This wouldn’t be the first time that the healthcare industry and private sector have gotten carried away by the promise and potential profit of an exciting new class of drugs. The introduction of SSRIs in the 1980s was hailed as a revolution for mental health. Which of course it was; untold numbers of lives have been saved. But it wasn’t until much later that we discovered that drugs such as Prozac are a double-edged sword, with some nasty and potentially life-threatening side effects.
Curing the hangover from the ‘War on Drugs’
If psychedelics are really to benefit people individually and the culture as a whole, experts say, the companies that are seeking to cash in on their market potential must be careful to balance their economic motives with clear, transparent, research-driven information. “There needs to be a rebranding of psychedelics from the conventional hallucinogenic and experimental substances to being associated with [the] clinically-proven and scientific evidence that they're demonstrating right now,” says Kripa Krishnan, senior analytical consultant with Informa Pharma Intelligence, a data analysis firm that’s focused on the pharmaceutical and medtech industries. “And that rebranding requires a lot of marketing and advertising efforts ... you need to continuously invest in education [and] in basically spreading awareness. You’re not just marketing a product, you’re marketing a concept. You’re marketing an entire paradigm shift.”
Education will be key not only to ensure the safety of eager consumers, but also to help change the minds of those who still view psychedelics as the scourge of the youth, the drugs that will fry your brain, scramble your chromosomes, or convince you that you’re able to fly just long enough for you to jump off a building to your death. Though their numbers are almost certainly dwindling, there are plenty of people out there who still think that way, their perception of psychedelics colored by a long and well-funded propaganda campaign, sponsored by the US government.
“In many ways we are still living in the shadow of the 1970s [and the] ‘War on Drugs,’ which painted all drugs, and especially psychedelics, with the same broad brush,” says Drew Gomez, head of brand and product marketing at Mindbloom, a company that provides ketamine-assisted therapy. “This sensationalized reputation has often overshadowed the scientific research of the last 50 years, which has shown, time and time again, how safe and effective some of these psychedelic medicines can be to manage and address mental health disorders.”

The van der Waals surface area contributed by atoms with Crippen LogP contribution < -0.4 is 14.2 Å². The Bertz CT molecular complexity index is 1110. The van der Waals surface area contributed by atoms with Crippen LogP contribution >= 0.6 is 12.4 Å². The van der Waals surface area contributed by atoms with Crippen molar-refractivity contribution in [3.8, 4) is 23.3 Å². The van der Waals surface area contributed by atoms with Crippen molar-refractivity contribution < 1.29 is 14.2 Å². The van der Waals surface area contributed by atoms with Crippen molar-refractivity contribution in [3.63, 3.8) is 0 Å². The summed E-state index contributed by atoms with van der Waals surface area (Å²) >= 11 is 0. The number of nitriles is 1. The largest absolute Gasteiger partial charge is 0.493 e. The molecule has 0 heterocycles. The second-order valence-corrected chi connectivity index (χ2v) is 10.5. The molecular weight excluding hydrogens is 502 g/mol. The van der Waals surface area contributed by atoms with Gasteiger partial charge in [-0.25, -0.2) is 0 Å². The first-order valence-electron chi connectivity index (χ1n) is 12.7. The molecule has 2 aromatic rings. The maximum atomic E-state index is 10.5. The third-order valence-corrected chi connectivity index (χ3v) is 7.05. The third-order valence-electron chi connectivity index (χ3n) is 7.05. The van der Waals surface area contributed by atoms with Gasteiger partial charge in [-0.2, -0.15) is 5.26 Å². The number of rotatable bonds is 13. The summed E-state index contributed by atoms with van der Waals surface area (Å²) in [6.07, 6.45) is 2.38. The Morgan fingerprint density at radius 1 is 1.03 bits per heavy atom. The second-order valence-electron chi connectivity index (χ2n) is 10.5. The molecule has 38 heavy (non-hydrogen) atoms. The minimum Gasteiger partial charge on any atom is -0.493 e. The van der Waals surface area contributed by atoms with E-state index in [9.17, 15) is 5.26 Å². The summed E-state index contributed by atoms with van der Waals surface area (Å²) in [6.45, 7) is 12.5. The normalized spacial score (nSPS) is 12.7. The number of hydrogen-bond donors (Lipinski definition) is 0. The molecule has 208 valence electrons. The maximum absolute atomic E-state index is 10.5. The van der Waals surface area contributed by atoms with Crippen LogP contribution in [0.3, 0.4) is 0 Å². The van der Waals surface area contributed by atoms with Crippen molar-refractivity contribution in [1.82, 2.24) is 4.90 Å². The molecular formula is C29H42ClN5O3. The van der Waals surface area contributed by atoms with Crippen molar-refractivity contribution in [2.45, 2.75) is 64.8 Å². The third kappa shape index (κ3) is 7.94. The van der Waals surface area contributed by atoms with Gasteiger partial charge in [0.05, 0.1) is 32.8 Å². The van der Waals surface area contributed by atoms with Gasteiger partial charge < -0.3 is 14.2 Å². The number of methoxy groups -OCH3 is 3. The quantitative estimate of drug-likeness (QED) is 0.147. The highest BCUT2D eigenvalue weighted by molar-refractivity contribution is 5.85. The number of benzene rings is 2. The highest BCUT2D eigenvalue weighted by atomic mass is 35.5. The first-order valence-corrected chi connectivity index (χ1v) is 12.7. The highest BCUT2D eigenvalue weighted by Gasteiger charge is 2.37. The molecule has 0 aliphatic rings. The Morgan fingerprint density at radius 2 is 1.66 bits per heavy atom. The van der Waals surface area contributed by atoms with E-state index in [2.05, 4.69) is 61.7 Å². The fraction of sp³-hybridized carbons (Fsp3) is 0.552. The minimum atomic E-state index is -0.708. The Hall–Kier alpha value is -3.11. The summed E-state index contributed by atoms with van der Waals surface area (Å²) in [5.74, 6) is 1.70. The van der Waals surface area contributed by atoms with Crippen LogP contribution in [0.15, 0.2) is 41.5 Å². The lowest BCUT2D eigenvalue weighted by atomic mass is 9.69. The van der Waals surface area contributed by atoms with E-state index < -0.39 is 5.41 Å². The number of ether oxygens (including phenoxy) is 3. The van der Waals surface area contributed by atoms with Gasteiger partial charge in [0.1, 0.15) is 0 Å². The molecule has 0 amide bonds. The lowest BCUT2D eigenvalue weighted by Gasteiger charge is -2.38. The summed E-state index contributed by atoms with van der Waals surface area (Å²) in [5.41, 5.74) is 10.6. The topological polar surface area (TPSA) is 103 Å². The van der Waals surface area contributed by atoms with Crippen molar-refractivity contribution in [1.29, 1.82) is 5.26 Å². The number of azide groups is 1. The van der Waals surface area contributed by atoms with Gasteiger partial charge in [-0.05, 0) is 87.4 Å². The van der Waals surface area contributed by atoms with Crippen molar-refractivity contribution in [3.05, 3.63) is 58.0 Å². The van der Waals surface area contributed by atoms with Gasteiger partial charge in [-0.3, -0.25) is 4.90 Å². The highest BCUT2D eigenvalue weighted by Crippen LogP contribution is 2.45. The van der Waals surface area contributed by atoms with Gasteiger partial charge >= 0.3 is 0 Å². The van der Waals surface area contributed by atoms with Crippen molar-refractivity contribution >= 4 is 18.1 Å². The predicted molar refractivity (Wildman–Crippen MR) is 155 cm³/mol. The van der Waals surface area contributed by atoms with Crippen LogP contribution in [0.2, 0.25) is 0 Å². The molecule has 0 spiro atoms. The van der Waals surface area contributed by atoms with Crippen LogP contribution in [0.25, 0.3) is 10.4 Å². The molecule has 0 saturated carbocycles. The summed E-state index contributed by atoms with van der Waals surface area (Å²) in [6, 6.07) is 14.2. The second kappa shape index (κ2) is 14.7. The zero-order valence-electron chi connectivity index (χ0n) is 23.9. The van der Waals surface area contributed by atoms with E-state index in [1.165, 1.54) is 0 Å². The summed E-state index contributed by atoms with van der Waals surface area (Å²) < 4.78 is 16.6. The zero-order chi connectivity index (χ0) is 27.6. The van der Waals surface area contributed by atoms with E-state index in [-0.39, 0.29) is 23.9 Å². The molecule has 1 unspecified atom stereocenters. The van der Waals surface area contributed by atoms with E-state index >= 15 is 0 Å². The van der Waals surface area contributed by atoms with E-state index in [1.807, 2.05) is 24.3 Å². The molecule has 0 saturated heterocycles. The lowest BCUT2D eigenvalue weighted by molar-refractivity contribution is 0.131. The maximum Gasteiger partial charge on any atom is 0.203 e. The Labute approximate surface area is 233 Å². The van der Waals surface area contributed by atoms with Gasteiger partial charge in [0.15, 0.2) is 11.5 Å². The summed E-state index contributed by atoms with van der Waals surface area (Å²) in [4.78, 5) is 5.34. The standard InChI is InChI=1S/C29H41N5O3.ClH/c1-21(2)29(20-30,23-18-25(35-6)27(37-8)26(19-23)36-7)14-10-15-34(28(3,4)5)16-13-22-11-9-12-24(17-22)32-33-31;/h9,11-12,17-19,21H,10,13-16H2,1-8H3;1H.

The proper response to propaganda is never more propaganda. It’s counterproductive and dishonest, many experts would argue, to portray psychedelics as pure sunshine and rainbows. “These drugs are not panaceas,” Burge says. Indeed, though their therapeutic benefits look promising, researchers are also quick to point out that psychedelics can trigger psychotic episodes in those with certain neurological predispositions. They can also be harmful if they’re taken in the wrong context – namely, without the guidance of a trained therapist by your side. One of the big concerns is that breathless marketing from the private sector, coupled with glowing coverage in the press, will lead droves of desperate people to buy MDMA or psilocybin off the street and take their treatment into their own hands. Needless to say, that would not be a good thing for the industry.
The dangers of prioritizing profit over people
Given the current momentum, it seems highly likely that we’re headed for a future in which some psychedelic-assisted therapies will be legally available, and in which some companies will make enormous sums of money off the new market. The dynamics of capitalism could inexorably push some companies to get a leg up on the competition by – to use an old trope – prioritizing profit over people. In other words, putting time-consuming and expensive safety measures on the backburner in order to ‘treat’ more customers, of which, in this age of anxiety, they’re almost certainly going to have plenty.
Ask almost any medical professional working in the field today, and they’re likely to carefully underscore the fact that it’s not necessarily the compounds themselves that affect positive behavior change; it’s their effects combined with the careful guidance of a trained therapist (or two), who sits with the patient during the session and helps them try to make some productive sense of everything afterward.
“What needs to be really reinforced in the public sphere is that what's being evaluated by the FDA is not MDMA or psilocybin per se, it's MDMA-assisted therapy [and] psilocybin-assisted therapy,” says Dr Casey Paleos, a psychiatrist and the co-founder of Mindbloom. “That’s a very, very important distinction, because these drugs are like any really powerful tool – you can use a scalpel to save somebody’s life in surgery, or you could stab somebody to death with it. The tool itself has to be handled with a level of training and expertise and knowledge around how to keep a person safe through the process, [and] that shouldn’t just be treated trivially.”
Marketers will have an important role to play in the shaping of our culture’s future relationship with psychedelics, according to experts. On the one hand, they could feed the capitalist machine – thereby increasing the likelihood of disaster not only for their customers but also for the entire industry – by downplaying safety measures, stifling the cautionary voices of researchers, and portraying these powerful compounds as magical cure-alls. On the other hand, they could choose to emphasize safety, give physicians a voice, and make it crystal clear to their customers that psychedelics are not for everyone and they should only be used in carefully circumscribed settings.